Automatic CPU Overclocking – OS-based EasyTune Auto Tuning:
The OS-based auto tuning found inside EasyTune software worked, and that’s about it. The speed bump was only 200MHz from a forced-turbo 7700K and 4.7GHz at 1.4V is a very conservative overclock that basically all 7700K CPUs should achieve. Realistically, that voltage could be dropped by at least 50mV while still maintaining stability.
XMP was also disabled, which is always disappointing as our memory speed was cut by a third as well as being given higher latency timings.
Automatic CPU Overclocking – UEFI-based CPU Speed Profile:
The 4.8GHz 7700K UEFI preset worked well. 4.8GHz at 1.38V under load is a fair setting that average Kaby Lake 7700K CPUs should be able to run at while also maintaining Prime 95-level stability. Thankfully, XMP was left enabled on our memory modules.
Manual CPU Overclocking:
To test the Gigabyte Aorus Z270X-Gaming 7 motherboard’s CPU overclocking potential, we first increased the CPU VCore to 1.35V and applied High LLC setting.
We maintained the DRAM frequency at 3200MHz to take its stability out of the overclocking equation. Cache frequency was maintained at its stock MCT value of 4.2GHz.
Gigabyte’s Aorus Z270X-Gaming 7 managed to take our Core i7-7700K to its maximum Prime-stable overclock of 4.8GHz using 1.35V. The board actually did this with less than 1.35V (1.33 under load) by virtue of the poor LLC settings.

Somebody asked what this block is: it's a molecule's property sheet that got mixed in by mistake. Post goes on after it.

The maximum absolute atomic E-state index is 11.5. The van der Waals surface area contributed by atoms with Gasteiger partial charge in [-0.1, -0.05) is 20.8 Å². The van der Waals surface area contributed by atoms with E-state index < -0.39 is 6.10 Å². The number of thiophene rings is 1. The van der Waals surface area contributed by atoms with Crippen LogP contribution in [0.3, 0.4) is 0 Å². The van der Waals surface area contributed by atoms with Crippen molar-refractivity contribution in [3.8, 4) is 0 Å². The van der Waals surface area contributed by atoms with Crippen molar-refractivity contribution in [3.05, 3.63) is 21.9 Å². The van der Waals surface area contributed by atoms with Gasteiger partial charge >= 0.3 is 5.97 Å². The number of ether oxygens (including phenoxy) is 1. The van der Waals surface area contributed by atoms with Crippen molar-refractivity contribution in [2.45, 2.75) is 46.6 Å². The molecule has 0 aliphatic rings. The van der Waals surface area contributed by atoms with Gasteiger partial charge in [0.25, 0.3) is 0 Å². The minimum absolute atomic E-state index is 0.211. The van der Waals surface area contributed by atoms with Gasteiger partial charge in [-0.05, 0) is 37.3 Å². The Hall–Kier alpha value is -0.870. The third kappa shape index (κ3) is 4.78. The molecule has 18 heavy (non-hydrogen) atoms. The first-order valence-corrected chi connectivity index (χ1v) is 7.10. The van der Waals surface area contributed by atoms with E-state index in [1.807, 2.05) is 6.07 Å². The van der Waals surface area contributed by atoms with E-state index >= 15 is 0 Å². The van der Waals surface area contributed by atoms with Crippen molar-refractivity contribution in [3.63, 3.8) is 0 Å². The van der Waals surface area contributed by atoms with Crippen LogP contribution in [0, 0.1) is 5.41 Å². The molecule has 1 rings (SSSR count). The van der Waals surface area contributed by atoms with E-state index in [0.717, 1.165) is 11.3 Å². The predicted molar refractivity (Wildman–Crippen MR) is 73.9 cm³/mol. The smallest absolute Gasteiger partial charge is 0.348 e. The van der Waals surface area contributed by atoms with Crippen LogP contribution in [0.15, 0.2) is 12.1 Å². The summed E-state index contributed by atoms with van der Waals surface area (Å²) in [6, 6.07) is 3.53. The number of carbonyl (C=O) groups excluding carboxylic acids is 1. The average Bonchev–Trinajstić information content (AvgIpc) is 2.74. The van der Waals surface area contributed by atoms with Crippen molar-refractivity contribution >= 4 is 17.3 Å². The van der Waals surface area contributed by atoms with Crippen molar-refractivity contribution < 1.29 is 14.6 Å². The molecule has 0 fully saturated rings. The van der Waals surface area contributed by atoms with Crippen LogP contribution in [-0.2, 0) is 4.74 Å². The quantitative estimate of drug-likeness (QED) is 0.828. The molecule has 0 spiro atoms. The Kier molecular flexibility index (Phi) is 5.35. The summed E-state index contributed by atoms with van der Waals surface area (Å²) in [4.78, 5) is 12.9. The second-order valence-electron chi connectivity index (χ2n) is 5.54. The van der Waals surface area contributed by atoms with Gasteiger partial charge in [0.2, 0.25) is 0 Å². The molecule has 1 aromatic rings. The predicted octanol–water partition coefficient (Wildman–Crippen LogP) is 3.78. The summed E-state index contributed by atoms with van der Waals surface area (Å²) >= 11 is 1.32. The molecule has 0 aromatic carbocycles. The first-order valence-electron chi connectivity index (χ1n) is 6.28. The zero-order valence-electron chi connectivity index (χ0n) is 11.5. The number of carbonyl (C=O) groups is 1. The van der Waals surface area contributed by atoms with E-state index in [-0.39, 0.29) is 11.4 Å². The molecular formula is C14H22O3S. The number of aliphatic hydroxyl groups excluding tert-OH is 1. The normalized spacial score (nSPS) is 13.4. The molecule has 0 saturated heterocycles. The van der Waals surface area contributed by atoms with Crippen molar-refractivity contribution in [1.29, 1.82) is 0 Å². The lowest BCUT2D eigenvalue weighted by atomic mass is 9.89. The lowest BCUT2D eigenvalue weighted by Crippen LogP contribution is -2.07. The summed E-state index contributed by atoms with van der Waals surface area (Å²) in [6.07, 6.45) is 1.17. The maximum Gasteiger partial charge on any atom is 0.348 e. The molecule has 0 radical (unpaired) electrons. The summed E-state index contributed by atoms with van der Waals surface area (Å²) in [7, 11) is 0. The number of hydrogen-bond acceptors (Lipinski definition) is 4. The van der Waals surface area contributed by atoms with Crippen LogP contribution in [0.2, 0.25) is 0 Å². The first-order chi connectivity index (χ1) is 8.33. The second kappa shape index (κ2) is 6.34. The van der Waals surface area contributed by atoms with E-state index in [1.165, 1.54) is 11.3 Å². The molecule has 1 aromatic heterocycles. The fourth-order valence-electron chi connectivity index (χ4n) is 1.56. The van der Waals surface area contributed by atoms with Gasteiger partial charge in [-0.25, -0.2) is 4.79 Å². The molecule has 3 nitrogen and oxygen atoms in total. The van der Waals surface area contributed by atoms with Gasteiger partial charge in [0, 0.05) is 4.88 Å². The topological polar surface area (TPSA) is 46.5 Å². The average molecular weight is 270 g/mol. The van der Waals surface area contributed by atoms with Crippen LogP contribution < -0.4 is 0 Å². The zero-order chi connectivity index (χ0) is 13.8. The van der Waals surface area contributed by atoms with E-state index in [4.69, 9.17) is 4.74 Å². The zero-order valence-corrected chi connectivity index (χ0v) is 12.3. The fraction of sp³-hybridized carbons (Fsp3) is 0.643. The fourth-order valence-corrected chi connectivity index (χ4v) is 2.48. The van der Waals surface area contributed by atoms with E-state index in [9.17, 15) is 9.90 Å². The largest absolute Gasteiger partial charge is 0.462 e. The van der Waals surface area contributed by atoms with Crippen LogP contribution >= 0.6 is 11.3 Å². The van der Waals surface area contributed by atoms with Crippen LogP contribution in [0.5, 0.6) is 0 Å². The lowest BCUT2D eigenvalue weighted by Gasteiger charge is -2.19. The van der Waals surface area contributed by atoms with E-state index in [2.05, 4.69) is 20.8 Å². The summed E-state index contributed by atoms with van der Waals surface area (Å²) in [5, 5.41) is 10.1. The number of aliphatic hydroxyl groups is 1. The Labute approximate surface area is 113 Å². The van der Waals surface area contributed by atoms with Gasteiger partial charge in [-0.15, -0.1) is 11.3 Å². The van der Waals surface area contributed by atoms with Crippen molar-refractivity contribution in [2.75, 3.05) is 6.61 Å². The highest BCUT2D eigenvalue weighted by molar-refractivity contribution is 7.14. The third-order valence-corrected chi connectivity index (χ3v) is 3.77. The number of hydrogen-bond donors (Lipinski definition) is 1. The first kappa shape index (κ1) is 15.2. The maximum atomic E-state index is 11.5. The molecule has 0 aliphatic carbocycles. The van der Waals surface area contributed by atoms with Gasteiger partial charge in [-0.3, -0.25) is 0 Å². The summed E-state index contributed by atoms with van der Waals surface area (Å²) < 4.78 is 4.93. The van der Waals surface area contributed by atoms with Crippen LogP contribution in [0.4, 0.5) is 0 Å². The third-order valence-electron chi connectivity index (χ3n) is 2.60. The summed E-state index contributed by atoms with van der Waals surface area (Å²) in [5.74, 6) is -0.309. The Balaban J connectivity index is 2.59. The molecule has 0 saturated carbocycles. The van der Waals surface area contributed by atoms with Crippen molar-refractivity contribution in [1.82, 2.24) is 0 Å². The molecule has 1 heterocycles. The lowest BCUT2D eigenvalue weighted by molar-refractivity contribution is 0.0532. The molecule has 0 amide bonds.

If you want a specific voltage level, the way to achieve it is by trial and error because LLC swings the load value either above or below the intended mark.
3600MHz XMP Memory:
We test the motherboard’s ability to run G.Skill’s high-speed 16GB DDR4 TridentZ kit at a 3600MHz XMP setting. High-speed XMP settings can prove a challenge for motherboard designers when optimising the settings for stability at the intended DRAM frequency.
3600MHz DDR4 worked without issue using the XMP setting.
As a performance comparison, we have included the results from two other Z270 motherboards. The maximum overclocked configuration achieved with each board was a 4800MHz (48 x 100MHz) processor frequency whilst using 3200MHz CL14 memory.
Overclocking delivers a nice performance boost for the Aorus Z270X-Gaming 7.
We leave the system to idle on the Windows 10 desktop for 5 minutes before taking a reading. For CPU load results we run AIDA64 CPU, FPU, and Cache stress tests and take a reading. The power consumption of our entire test system (at the wall) is shown in the chart.
Stock (MCT) power consumption was not a strength for Gigabyte due to the over-aggressive CPU voltages being applied. Overclocking only resulted in effectively the same power consumption, emphasising just how needlessly high the stock voltage levels are.
With that said, Gigabyte’s board does have lower overclocked load power draw numbers than ASUS and ASRock competitors. This is a direct result of the poor voltage accuracy attributed to the LLC settings. The board actually gets a stable overclock at a lower voltage by virtue of poor LLC design, which is an interesting thought that some may deem not such a bad point.